The pinyon-juniper experiments were among the first conducted in
the Beaver Creek area. Prior to these studies, many woodland managers
thought pinyon-juniper removal would improve both streamflow and
forage production. Large areas throughout the Southwest had been
cleared expecting these benefits. However, results at Beaver Creek
show that substantial forage increases are possible, but that changes
in water yield are not likely to be significant. A paired
watershed approach was used to determine water yield responses.
TreatmentsThree techniques were used to remove pinyon
and juniper trees from Watersheds 1, 3, and 6uprooting, herbicide
spraying, and cutting, respectively. Herbicide spraying on Watershed
3 was the only treament to yield a significant streamflow increase.
However, the government carefully controls the use of herbicides
for environmental reasons, limiting the general use of this technique.
Mechanical removal, such as uprooting or cutting, is the primary
means for converting pinyon-juniper woodlands to other types of
According to Hibbert
(1979), little opportunity exists to reduce transpiration where precipitation
is less than about 18 inches (460 mm) and is exceeded by potential evapotranspiration
(warm, dry portions), because precipitation does not penetrate far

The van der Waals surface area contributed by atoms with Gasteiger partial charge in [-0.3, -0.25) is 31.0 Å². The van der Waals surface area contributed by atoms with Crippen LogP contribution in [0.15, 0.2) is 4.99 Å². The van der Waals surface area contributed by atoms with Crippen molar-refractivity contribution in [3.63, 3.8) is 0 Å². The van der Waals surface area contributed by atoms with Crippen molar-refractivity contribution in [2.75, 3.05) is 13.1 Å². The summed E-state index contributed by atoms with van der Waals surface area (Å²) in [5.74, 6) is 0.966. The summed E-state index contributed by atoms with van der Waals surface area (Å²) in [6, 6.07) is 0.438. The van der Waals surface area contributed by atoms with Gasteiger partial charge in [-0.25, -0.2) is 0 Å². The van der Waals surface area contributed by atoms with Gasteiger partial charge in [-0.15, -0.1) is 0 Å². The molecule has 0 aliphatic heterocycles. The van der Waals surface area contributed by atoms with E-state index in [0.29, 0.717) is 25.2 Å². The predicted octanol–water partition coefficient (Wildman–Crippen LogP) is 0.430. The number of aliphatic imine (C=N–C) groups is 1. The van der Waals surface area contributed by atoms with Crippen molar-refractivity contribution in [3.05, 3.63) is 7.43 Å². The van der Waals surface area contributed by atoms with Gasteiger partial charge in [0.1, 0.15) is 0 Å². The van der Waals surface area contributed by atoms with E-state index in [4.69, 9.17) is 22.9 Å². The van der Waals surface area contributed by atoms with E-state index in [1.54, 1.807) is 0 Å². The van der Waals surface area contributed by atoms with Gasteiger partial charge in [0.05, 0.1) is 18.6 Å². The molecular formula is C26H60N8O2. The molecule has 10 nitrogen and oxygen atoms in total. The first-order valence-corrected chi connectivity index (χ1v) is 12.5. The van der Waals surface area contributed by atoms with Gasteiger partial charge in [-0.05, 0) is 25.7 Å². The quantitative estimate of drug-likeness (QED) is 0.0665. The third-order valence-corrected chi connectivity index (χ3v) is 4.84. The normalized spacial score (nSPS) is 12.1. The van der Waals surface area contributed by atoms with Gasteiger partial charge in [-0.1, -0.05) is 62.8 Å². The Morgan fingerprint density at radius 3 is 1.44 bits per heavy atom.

into the soil, and one vegetation type is about as efficient as another
in using the available water. Most pinyon-juniper woodlands receive
18 inches or less presipitrtion annually.
Sediment basin splitter #1, Beaver Creek Watershed
ResultsIncreased grass is the most noticeable change triggered
by pinyon-juniper removal. However, the cost of removal usually is more
than the value of the livestock forage gained unless the trees can be
sold for fenceposts or firewood.
Pinyon-juniper removal also causes wildlife changes, particularly among
small mammals and birds. For example, birds that feed in trees are replaced
by ground feeders. The predominant game animalthe mule deeris
affected little by tree removal when woodland cover is left not far from
the openings. However, more forage is made available in early spring when
deer often need additional nourishment.
Records from the pinyon-juniper watersheds show that erosion rates and
sediment loads in the streams have varied sharply with the intensity of
storms. A heavy storm soon after the trees were removed from one watershed
washed away much soil. In the long run, however, average sediment loads
from the treated watersheds do not exceed those from the control watersheds
On watershed 3, herbicide residues found in small amounts in streamflows
the year following application soon disappeared. On all three watersheds,
changes in water quality have been minor.